New Zealand has a new insect, similar to the hobbit it's named after, its discoverers say.
Scientists Francesco Martoni and Karen Armstrong of the Bio-Protection Research Centre at Lincoln University have identified the tiny Psylla frodobagginsi - which they say might also be living on your kōwhai tree.
Psyllids, also called jumping plant lice, are very small insects no more than 3 millimetres long.
Frodo Baggins is a small, fictional character in JRR Tolkien's The Lord of the Rings.
Like the famous literary character, the insect is smaller than its relations and is found in the South Island, where the majority of the Lord of the Rings and Hobbit movies were filmed.
The discovery was made as part of Dr Martoni's PhD research, which also solved an 87-year-old riddle about the level of variation in what was commonly called the kōwhai psyllid: There were two different species.
In 1932 scientists saw that there were quite a few variations in the kōwhai psyllid (Psylla apicalis), and raised the possibility it might be more than one species.
For his thesis, Dr Martoni was able to describe consistent differences between two types collected from kōwhai trees in 21 South Island locations - including urban locations in Invercargill, Lincoln, Amberley and Westport - and separated them into two distinct species.
"Psylla frodobagginsi can be identified most easily by its small dimension, light colours, and uniformly spotted wings," he said.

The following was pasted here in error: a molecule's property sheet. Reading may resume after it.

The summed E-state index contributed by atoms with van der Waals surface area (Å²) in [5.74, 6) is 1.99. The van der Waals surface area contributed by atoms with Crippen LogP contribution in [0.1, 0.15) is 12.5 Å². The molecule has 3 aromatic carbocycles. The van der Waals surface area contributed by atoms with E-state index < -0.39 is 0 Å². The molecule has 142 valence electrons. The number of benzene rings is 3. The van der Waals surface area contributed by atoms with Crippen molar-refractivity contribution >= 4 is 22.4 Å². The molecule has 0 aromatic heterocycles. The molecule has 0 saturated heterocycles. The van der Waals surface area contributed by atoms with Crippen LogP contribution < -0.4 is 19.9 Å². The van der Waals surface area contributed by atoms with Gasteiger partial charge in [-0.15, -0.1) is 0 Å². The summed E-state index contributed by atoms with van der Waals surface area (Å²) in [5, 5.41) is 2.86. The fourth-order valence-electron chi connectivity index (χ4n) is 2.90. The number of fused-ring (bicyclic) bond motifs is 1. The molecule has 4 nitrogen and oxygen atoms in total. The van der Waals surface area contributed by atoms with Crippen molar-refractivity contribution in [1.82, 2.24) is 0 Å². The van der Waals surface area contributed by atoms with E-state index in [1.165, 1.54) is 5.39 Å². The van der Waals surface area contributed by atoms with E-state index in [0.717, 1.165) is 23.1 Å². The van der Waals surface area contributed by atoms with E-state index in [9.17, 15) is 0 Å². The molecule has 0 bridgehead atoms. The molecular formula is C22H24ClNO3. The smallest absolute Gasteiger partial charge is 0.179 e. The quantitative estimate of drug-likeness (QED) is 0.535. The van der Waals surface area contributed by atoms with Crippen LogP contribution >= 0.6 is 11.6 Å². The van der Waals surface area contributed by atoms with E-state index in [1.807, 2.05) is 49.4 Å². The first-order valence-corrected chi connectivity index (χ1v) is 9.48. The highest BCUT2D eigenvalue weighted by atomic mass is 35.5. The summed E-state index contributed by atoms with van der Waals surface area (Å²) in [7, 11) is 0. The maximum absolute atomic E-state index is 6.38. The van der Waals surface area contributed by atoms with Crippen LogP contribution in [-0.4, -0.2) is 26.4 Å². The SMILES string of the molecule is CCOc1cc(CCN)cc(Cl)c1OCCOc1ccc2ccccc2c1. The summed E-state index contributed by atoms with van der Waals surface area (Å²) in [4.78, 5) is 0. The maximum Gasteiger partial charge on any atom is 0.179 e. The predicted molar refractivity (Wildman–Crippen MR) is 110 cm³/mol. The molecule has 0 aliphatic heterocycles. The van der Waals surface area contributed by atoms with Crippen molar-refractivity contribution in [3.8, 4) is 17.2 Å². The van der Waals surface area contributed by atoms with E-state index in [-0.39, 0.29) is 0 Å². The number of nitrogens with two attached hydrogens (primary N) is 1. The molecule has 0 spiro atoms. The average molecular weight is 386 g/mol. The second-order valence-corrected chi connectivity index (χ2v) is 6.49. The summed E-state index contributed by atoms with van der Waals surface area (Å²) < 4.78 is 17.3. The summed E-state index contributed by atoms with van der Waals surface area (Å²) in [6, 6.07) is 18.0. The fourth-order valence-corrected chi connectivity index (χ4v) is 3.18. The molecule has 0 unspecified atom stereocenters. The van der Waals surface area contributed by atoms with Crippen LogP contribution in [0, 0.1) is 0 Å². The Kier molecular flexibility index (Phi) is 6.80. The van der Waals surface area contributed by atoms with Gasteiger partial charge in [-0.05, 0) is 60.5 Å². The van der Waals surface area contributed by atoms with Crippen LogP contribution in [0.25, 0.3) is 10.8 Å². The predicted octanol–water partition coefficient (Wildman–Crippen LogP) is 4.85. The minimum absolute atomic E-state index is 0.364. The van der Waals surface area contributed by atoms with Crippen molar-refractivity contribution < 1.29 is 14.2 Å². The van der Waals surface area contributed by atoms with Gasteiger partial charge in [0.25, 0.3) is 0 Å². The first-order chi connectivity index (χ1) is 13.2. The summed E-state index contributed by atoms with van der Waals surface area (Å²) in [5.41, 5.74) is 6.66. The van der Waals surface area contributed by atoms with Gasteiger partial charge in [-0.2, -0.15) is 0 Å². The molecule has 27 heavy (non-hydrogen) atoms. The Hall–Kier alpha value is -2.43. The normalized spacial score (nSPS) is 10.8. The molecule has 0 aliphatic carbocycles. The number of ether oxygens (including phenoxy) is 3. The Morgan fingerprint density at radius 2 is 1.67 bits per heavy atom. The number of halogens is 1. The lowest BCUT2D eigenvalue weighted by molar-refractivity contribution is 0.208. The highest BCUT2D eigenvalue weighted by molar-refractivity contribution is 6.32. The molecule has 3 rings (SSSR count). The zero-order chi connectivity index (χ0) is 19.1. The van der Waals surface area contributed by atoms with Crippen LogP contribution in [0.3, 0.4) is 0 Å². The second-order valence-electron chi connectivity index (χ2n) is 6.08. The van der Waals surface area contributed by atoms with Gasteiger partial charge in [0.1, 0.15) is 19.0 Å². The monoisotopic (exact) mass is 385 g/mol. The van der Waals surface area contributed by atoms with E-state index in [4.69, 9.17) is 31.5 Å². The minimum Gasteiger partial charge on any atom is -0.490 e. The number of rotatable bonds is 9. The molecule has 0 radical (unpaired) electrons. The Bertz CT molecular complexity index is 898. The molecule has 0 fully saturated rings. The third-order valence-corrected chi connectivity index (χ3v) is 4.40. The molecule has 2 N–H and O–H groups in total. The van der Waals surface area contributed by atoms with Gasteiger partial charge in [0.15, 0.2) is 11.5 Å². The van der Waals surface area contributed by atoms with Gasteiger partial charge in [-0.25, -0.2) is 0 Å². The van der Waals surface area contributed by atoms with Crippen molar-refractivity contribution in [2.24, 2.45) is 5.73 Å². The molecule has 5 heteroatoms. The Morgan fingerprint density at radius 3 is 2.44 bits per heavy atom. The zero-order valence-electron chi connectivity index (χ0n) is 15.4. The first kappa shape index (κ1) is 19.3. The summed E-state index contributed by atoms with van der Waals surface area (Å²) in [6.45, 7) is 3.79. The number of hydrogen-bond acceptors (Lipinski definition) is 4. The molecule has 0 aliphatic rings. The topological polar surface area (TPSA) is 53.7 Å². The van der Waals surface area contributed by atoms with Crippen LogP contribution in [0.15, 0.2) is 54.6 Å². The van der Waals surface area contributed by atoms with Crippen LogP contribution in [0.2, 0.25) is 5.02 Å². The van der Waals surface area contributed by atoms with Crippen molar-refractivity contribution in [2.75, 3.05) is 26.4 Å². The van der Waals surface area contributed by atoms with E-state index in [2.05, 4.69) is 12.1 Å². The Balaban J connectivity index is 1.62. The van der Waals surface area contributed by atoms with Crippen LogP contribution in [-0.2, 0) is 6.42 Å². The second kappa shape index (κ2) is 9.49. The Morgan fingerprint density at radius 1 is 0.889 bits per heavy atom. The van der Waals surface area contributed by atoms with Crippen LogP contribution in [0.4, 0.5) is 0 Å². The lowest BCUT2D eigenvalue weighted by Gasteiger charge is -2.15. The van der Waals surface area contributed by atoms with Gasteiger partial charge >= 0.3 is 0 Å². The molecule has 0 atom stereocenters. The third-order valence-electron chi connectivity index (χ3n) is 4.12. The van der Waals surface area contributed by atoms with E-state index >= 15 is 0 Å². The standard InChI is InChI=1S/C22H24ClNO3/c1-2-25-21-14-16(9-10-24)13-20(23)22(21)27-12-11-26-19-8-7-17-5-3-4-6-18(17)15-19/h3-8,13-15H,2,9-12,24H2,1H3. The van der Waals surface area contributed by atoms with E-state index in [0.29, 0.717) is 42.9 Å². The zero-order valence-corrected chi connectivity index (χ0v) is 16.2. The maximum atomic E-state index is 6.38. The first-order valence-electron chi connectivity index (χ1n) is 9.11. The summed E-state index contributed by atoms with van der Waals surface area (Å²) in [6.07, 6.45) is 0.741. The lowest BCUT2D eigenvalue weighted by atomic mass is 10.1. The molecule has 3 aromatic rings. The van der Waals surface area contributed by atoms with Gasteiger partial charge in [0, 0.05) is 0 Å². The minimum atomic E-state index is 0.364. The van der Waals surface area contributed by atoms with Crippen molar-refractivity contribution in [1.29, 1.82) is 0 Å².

The scientists also explained how they chose the name.
"It was chosen due to the smaller size of this psyllid species, together with the fact it is native to New Zealand."
Dr Martoni and Dr Armstrong proposed that the two species now be given the common names "greater kōwhai psyllid" (P. apicalis) and "hobbit kōwhai psyllid" (P. frodobagginsi).
Although Dr Martoni collected insects in the South Island only, he said it was possible P. frodobagginsi was also present in the North Island.
He said it also showed how important it was to continue analysing New Zealand's native species.
"Without ongoing, targeted taxonomic studies, species such as P. frodobagginsi effectively 'hide in plain sight' contrary to a common notion that new species are only to be found in uncharted or non-urban environments."